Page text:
Sony Bets On The Past, Forfeits the Future
Wednesday night, Sony hosted what was reported to be a crowd of more than a thousand people at a rare, Applesque new-product demo. There it debuted the next-generation Playstation, officially dubbed the PS4. The event lasted two hours and featured some of the most accomplished game developers in the world, all on stage to promise that the PS4 was going to make gaming even more lifelike, more responsive, and more addicting than it already is.
I could have saved the company the two hours and the cost of hosting the event. Because boil Sony's announcement down to its essence, and you get these simple words: Sony believes the future will be like the past and has built the game console to prove it.
Don't get me wrong; the console is definitely next-generation (or at least, the specs are next-generation, since the console itself did not make an appearance at the event). It has stunning graphics and the kind of processing power necessary to create lifelike movement and even give game characters artificial-intelligence capabilities that should make hardcore gamers hungry with anticipation for the end of the year (the most specific Sony got about the release timeframe).
While the technology that goes into the console is definitely of the future, the idea behind the PS4 is rooted firmly in the past. Specifically, the PS4 yearns for a glory day of gaming, around 2006, when Sony's PS2 was at the top of the gaming business, having sold in the neighborhood of 150 million consoles. Being the engineering-focused company that it is, Sony's team was already hard at work besting the PS2 with the PS3, a console that would render more polygons than ever before and would hope to expand the role of the console by also putting a newfangled Blu-ray player in it. Though the added horsepower and media functionality cost Sony time to market and drove the cost of the box up, Sony believed then — as it appears to still — that engineering excellence would dictate the success of the next generation of game consoles
Let's see, how did that work for Sony? Today, Microsoft's Xbox 360 is the best-selling and most widely used game console of the current generation [update: to understand what I mean by this poorly worded claim, see this comment below]. In most months in the US, Xbox 360 titles outsell Wii and PS3 titles combined. Instead of learning its lesson from this problem, Sony has spent a few years, we were told, developing the PS4 as if it were under the impression that the problem with the PS3 was that it was not a powerful enough gaming system.
But it's not just about getting the right console to market because, at the same time, the entire console business is under the threat of digital disruption. Sales of consoles have been diminishing month after month. The new Wii U console has failed to gain traction for Nintendo. Tablets and smartphones now engage more people in more minutes of gaming than consoles will ever achieve. GameStick, the Kickstarter-funded gaming console built into a controller, is now available for pre-order for $79, and other companies are betting against dedicated hardware of any kind, instead offering streaming games over commodity hardware.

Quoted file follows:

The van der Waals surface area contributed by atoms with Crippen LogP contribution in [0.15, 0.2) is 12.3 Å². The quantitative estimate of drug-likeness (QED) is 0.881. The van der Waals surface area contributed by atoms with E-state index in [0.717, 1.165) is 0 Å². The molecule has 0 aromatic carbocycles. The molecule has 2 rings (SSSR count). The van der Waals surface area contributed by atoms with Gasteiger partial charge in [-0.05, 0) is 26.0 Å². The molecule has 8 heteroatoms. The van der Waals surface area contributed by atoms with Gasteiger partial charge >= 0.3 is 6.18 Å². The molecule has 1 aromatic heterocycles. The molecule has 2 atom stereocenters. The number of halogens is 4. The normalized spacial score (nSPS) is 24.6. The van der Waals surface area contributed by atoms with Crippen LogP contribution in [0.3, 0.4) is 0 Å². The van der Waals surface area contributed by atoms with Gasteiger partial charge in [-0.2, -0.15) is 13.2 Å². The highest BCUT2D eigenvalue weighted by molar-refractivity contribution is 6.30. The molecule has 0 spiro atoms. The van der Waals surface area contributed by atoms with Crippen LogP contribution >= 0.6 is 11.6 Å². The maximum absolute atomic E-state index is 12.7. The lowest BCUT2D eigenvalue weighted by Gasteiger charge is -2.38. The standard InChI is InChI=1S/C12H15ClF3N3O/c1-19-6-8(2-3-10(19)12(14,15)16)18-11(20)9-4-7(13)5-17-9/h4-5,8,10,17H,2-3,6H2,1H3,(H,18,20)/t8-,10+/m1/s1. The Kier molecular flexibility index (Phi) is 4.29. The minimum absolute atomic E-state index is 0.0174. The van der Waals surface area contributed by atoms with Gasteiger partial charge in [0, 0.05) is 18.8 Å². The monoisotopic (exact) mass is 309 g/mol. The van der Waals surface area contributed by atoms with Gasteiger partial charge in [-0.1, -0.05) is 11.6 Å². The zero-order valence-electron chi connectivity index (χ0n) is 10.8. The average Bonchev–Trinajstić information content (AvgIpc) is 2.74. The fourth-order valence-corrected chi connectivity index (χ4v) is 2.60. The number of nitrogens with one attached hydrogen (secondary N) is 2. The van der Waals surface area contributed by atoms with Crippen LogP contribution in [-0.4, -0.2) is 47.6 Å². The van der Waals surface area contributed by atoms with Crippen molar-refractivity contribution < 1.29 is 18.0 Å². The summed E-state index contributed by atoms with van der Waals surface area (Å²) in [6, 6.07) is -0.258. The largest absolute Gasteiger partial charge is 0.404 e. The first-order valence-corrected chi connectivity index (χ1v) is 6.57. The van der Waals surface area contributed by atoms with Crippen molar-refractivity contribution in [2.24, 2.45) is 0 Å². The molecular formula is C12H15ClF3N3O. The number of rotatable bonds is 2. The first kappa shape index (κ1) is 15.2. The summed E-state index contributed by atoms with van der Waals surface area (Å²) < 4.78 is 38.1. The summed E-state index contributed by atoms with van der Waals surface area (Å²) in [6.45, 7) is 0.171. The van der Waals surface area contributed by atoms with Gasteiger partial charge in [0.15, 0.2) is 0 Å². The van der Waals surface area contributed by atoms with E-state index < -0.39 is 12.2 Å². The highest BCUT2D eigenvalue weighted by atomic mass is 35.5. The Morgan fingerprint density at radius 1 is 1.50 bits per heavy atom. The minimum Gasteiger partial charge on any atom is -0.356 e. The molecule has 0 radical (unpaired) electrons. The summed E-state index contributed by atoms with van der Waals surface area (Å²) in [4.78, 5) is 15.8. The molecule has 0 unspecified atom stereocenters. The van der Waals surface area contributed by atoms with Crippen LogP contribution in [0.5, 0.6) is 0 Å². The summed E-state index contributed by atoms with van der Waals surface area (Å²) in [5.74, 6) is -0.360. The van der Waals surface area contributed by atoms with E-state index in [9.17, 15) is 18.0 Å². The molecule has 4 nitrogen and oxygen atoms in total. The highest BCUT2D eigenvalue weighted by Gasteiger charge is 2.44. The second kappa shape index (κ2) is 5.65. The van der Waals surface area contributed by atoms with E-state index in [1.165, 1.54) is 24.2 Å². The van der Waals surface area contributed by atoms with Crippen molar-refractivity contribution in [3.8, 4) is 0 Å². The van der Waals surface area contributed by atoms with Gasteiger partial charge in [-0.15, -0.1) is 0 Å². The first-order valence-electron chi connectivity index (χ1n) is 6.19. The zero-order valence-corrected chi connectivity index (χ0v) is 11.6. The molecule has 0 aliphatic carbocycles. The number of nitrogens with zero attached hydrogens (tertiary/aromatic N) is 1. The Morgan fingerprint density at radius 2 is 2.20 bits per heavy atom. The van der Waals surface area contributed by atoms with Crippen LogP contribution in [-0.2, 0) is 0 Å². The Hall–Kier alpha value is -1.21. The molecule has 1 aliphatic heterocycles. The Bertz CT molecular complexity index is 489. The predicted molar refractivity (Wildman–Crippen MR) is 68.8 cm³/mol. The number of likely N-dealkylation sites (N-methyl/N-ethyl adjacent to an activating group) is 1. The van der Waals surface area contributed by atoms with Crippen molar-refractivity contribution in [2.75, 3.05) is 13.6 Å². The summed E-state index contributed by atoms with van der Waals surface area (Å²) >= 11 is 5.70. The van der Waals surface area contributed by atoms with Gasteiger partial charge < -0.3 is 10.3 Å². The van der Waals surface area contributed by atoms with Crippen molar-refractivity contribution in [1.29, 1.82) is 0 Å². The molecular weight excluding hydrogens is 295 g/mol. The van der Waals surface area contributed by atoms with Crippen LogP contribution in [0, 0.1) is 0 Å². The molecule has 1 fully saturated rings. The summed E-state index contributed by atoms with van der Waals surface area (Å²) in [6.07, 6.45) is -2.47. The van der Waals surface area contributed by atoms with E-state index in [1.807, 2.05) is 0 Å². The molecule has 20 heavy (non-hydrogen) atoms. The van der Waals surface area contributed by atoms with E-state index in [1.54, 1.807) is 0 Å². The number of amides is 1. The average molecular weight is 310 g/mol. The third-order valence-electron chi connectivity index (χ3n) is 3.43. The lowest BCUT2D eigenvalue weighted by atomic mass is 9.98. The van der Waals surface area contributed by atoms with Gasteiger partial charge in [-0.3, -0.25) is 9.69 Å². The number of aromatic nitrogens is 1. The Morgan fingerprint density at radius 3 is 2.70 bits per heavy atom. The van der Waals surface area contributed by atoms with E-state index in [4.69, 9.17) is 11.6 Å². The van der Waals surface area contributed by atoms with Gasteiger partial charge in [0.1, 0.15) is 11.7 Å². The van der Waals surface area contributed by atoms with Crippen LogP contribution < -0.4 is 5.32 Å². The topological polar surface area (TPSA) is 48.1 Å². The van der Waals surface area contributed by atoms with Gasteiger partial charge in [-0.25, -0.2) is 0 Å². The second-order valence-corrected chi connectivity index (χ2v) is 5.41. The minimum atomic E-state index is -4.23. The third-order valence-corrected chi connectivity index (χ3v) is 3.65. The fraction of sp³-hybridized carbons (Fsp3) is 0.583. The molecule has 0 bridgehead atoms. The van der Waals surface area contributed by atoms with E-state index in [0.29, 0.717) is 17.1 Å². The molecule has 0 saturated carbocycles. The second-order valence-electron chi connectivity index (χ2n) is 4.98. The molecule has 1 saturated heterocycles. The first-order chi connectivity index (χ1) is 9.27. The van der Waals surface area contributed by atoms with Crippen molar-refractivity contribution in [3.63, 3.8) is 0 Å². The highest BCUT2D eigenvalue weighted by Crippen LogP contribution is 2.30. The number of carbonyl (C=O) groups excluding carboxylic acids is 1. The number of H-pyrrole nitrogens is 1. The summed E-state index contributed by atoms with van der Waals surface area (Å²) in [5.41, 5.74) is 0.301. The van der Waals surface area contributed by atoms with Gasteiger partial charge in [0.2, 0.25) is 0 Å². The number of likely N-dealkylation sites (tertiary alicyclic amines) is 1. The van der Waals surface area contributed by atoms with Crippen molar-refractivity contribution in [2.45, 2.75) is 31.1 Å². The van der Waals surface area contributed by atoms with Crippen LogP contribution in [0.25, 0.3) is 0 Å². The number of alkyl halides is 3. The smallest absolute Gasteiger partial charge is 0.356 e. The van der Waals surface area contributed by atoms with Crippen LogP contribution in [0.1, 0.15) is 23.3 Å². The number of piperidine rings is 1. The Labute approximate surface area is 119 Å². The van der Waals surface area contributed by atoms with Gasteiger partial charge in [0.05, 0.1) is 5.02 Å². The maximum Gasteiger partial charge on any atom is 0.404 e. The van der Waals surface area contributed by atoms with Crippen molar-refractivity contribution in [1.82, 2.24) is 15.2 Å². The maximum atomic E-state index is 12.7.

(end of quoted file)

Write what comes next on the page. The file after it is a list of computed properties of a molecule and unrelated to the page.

Gaming, gaming, everywhere, and not a drop for Sony to drink. It's a painful irony of digital disruption that even as something becomes more popular, the companies that built their businesses around it falter. Today, we listen to more music in more ways than ever before, yet music labels are half the size they were a decade ago. We read more news than we ever have, yet newspapers are going out of business right and left. By aiming for the glorious past of gaming, Sony might as well be announcing the launch of a 24-hour cable news channel or a slick, new, weekly newsmagazine.
Most telling is the fact that Sony did not announce a price for the PS4, possibly because they don't know yet what it will cost to make, but more likely because they don't know how aggressively they'll have to subsidize it to sell it. Because sell it Sony must, no matter what the cost, because missteps aside, the PS4 is Sony's best shot at creating a digital customer relationship for eventually building the kind of digital platform that Apple and Google have and Microsoft — on the strength of the Xbox 360 — is working toward. In the end, far more important to Sony's long-term hopes will be amassing the power of a digital platform that spans multiple devices, even devices Sony doesn't manufacture. But making that big a change will require massive adjustments at the famously siloed Sony, and so far, the PS4 announcement doesn't reveal even a hint that Sony is ready to join the other digital platforms at this most ambitious game.
Given that, I'll make a bet of my own about the future: Sony will sell fewer PS4s than it did PS3s.
James McQuivey, Ph.D., is author of the book Digital Disruption: Unleashing the Next Wave of Innovation. Learn more at forrester.com/disruption